The confusion (apparent contridiction) between the theology of James and Paul stems from the different ways which each of these Apostles use the same Greek word for “justification”. James is using it in the practical, pastoral sense of a man demonstrating this his faith is genuine to fellow professing Christians (i.e. “I am justified in claiming to have true faith in Christ because my life is characterized by charity and good works”) Paul is using the term in a theological sense (i.e. “one is justified or declared righteous in God’s eyes by virtue of his invisible faith alone, not by any inherent righteousness, or works of the law which he may perform). See the difference. It is easy to get these uses of “justification” mixed up, and I am not so sure that some of the very real tension that was present at times between Paul and the Jerusalem Church (led by James) was not in fact due to each talking past each other, and the very real Greek language barrier that may have been present between Paul and James (Paul was likely a much more skilled and subtle user of the Greek language). However, it seems like when there was a council, and Paul and James had the opportunity for close discussion, they both went away happy that each was really expressing the same ideas, and understanding the Gospel in the same way. In the end, both agreed that nobody gets forensically justified in God’s eyes by works of the Law, but rather by faith in Christ alone. Both each also agreed that genuine faith which was gifted by God’s power alone expresses itself in agape, and the actions that flow from such, as well as a turning away from sinful behavior. James would make the point that people whose lives are not characterized by such have a weak ground for claiming that their faith is genuine and comes from God. Paul would agree.

  16. Steve Maughan says:

    All good comments, which I have enjoyed reading. For anyone interested in sound economic from a Christian perspective you may like to take a look at the Trinity Foundation. Many of their lectures are available here:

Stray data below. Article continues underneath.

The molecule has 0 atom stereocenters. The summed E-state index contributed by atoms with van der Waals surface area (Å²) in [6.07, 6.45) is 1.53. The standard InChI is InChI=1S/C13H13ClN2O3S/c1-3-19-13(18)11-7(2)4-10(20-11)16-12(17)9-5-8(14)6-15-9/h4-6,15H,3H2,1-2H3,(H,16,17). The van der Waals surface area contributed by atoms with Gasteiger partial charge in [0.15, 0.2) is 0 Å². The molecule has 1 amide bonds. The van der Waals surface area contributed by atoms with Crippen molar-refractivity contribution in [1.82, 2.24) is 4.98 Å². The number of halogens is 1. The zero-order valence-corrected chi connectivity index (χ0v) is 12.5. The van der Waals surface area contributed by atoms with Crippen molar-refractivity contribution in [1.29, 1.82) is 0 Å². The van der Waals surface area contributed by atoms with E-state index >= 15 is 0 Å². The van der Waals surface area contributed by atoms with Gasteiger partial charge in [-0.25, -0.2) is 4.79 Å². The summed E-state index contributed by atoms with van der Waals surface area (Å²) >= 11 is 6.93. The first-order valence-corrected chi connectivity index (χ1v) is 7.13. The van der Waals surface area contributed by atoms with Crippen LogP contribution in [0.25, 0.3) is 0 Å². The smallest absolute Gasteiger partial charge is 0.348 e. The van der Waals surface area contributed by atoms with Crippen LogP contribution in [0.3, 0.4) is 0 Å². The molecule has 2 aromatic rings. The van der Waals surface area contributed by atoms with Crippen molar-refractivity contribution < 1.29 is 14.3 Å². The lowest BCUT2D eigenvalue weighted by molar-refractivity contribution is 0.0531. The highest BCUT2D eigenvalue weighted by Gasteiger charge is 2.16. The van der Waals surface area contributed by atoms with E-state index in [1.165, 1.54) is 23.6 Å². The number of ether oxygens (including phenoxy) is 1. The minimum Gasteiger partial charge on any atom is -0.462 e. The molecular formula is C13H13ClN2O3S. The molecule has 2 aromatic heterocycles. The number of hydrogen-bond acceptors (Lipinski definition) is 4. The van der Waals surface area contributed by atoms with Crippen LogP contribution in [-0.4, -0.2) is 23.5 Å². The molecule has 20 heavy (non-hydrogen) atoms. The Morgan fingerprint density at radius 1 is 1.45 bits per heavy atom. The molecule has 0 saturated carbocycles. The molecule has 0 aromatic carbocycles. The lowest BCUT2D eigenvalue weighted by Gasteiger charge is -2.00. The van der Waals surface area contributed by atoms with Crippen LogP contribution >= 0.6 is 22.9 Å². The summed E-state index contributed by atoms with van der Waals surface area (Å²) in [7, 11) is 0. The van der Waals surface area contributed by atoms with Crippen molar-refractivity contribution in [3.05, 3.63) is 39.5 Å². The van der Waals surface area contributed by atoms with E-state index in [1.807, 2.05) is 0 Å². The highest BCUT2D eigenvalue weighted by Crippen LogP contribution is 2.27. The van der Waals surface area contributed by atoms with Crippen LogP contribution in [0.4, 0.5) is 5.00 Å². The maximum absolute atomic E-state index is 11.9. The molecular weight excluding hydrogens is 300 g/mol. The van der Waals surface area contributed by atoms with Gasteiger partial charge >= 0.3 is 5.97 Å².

As you can see it’s quite an eclectic set of sermons / lectures, covering economics, philosophy and apologetics. I have no connection with the Trinity Foundation but given the nature of this blog I was reminded of the site and thought I’d pass it on. I hope you enjoy it.

  17. K Sralla says:

    “So saving grace is a gift that we do not, indeed cannot earn, but yet still requires certain works to have”

    Jake, you have expressed very well the popular notion of redemption. However none of the classic Arminians such as John Wesley would concede that faith is a human “work” in any sense of the word, since conceding this would create some major theological difficulties for the Wesleyan framework. Even Wesley would probably agree that if *any* amount of work is necessary on the part of the sinner, even a very, very small amount of work, then justification in God’s eyes would be based in some respects on the merit of the Human Being. Remember that work requires power, and if the source of that power (assuming faith is a type of work) does not come from God alone (the Holy Spirit), then people’s salvation is through their own power, and ultimately their own works. This may seem like splitting hairs, but to the Reformers, it was very important, since their view of the good news is that God saves sinners deliberately, even when the sinner has no power on her own to come to God.

    According to Reformed Protestant theology, no human-powered work, no matter how big or small, is sufficient to counterbalance a person’s sin on God’s scale of justice, not even human-powered mental effort. Only the work of God the Father, Son, and Holy Spirit suffices. Stating again in more technical parlance: Our own works are never sufficient to propitiate the wrath of God toward us (a sinner), God’s wrath being the perfect just deserts for sin. Only Christ and his substitutionary atoning sacrifice is able to satisfy the demands of a Holy God for justice. True faith, the kind that links a person with the redemption that was earned for us through the work of Christ can likewise only be described as a work of God alone (Holy Spirit) that is given to sinners by his unmerited favor. This is the only way that the concept of salvation by grace alone through faith alone, for the glory of God alone can be salvaged. The whole plan of redemption and all the credit and glory belong to God alone, and none else.

  18. K Sralla says: